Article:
Bad weather in Europe’s leading wine-producing countries will result in extremely low wine production this year. The International Organization of Vine and Wine (OIV) now announced that worldwide production volume is expected to be around 250 million hectoliters, four percent less than last year and seven percent less than the 20-year average.
FRANCE (Paris) – “Wine production in 2021 can be considered extremely low, only just above the historically poor harvest of 2017,” the Paris-based industry association said. This, it said, was the result of unfavorable climate conditions that hit the largest wine-producing countries in Europe hard this year.
Italy, Spain and France are the world’s largest wine producers, responsible for 45 percent of the total. Their yields plummeted by 22 million hectoliters compared to last year due to late spring frosts, hailstorms and torrential rains, he said. French wine production was the lowest since 1957, slipping to third place behind Spain for the first time since 2013.
Winegrowers had coped relatively well with the Corona pandemic, OIV Director Pau Roca said at an online press conference. Now they face “a much bigger problem than the pandemic: climate change,” he said. Adverse weather events are becoming more frequent, he said. There is “no vaccine” for climate change, but there are “long-term solutions that require greater efforts in terms of sustainable practices for viticulture and wine production. The wine industry must adapt “urgently”, demanded the Spaniard Roca.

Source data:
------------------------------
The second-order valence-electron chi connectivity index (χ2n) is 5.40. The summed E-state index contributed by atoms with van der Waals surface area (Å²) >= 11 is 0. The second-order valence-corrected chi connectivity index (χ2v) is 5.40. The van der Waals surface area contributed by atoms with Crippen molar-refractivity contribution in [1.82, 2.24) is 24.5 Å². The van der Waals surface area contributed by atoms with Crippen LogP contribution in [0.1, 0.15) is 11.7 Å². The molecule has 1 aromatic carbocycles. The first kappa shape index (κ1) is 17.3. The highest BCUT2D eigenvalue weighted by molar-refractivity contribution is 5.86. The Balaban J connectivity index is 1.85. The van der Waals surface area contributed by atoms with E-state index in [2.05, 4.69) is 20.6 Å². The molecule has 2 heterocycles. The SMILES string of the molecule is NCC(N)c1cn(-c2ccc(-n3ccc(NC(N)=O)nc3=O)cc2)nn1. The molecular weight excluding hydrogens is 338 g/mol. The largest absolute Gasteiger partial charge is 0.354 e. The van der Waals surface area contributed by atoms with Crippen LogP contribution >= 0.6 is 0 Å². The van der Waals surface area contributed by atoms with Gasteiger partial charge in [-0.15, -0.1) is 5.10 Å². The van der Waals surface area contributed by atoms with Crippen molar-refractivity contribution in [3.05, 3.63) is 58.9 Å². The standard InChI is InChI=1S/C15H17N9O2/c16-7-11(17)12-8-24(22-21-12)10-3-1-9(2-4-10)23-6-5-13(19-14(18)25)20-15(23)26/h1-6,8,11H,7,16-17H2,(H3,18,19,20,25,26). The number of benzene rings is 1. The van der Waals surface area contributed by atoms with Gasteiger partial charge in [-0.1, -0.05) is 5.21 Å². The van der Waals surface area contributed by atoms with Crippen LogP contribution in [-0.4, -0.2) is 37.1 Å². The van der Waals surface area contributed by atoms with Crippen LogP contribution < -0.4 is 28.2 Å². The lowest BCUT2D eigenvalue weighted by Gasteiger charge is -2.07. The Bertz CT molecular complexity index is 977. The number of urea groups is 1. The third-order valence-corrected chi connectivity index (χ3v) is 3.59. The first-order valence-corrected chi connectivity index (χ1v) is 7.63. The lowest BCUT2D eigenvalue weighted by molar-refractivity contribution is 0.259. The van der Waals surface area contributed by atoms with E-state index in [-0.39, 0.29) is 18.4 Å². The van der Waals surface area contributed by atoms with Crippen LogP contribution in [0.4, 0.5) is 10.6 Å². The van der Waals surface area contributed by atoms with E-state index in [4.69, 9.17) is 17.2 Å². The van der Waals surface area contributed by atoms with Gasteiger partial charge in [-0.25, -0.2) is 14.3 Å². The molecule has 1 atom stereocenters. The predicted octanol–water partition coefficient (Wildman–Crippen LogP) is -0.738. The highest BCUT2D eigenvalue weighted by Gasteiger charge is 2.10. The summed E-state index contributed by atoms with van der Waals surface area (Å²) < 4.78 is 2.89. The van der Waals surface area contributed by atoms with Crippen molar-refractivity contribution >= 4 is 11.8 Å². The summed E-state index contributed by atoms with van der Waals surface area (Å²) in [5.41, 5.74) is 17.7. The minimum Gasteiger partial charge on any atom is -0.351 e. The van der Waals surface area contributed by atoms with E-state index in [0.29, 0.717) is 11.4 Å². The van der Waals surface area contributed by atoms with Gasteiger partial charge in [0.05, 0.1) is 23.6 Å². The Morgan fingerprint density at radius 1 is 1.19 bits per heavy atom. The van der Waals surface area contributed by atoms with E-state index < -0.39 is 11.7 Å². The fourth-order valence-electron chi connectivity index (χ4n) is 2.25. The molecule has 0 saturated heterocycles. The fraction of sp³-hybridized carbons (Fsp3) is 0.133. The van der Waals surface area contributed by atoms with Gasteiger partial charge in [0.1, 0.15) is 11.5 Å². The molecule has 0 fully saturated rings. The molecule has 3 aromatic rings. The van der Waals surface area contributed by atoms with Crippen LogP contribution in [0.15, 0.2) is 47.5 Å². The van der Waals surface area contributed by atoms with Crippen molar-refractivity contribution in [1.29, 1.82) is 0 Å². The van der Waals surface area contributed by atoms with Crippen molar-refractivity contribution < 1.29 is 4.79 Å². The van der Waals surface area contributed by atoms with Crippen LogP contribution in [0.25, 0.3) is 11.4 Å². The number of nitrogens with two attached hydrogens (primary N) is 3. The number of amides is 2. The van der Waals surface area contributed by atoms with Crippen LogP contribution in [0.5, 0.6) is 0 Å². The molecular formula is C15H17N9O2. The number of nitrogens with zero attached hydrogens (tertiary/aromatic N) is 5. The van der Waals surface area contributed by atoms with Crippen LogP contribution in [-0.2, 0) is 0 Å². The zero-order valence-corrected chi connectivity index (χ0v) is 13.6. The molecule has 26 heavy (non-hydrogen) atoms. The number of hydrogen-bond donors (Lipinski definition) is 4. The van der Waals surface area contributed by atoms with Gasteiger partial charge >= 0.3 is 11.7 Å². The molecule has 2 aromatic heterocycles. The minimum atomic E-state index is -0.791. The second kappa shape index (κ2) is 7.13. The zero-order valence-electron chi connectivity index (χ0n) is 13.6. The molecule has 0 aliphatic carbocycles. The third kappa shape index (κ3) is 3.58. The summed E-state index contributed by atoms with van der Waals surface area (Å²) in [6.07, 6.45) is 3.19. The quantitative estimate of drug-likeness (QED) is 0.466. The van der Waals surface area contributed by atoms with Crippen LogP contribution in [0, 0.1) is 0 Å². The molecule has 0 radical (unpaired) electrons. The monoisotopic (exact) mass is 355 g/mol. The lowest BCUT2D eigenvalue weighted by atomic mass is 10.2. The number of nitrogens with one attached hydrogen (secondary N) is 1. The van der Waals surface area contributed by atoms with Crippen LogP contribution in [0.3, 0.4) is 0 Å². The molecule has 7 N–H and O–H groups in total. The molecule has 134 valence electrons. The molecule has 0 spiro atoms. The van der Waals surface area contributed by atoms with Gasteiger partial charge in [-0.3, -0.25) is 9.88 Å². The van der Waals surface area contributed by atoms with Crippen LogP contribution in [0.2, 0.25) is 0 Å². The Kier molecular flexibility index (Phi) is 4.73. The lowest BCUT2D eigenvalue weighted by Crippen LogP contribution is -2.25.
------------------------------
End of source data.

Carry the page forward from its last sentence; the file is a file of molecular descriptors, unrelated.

Breathe a sigh of relief in Germany as a wine country – only marginal losses – particularly fruit-driven flavors
In a global comparison, German wine producers stand out – they were able to increase their production by four percent. Despite the large amount of rainfall this year, German winemakers are expecting “good wine qualities” overall. The estimated harvest volume of 8.7 million hectoliters will be only slightly below the long-term average, the German Wine Institute (DWI) stated in a press release. The grape harvest had started “relatively late” – but this had the advantage that the aromas in the berries could be “particularly well developed” during the warm autumn days and cool nights.
Accordingly, the 2021 wines are “fruit-driven,” explained DWI Managing Director Monika Reule. “They also turn out much leaner than in recent very warm years and bring a fresh, animating fruit acidity.”
Yields varied widely from region to region – harvest levels in the 13 wine-growing regions ranged from extremely low to exceptionally good, the DWI explained. Winemakers along the Ahr River, which was affected by the flood disaster, were able to bring in a good harvest for these conditions, thanks to a great deal of helpfulness and solidarity, it said.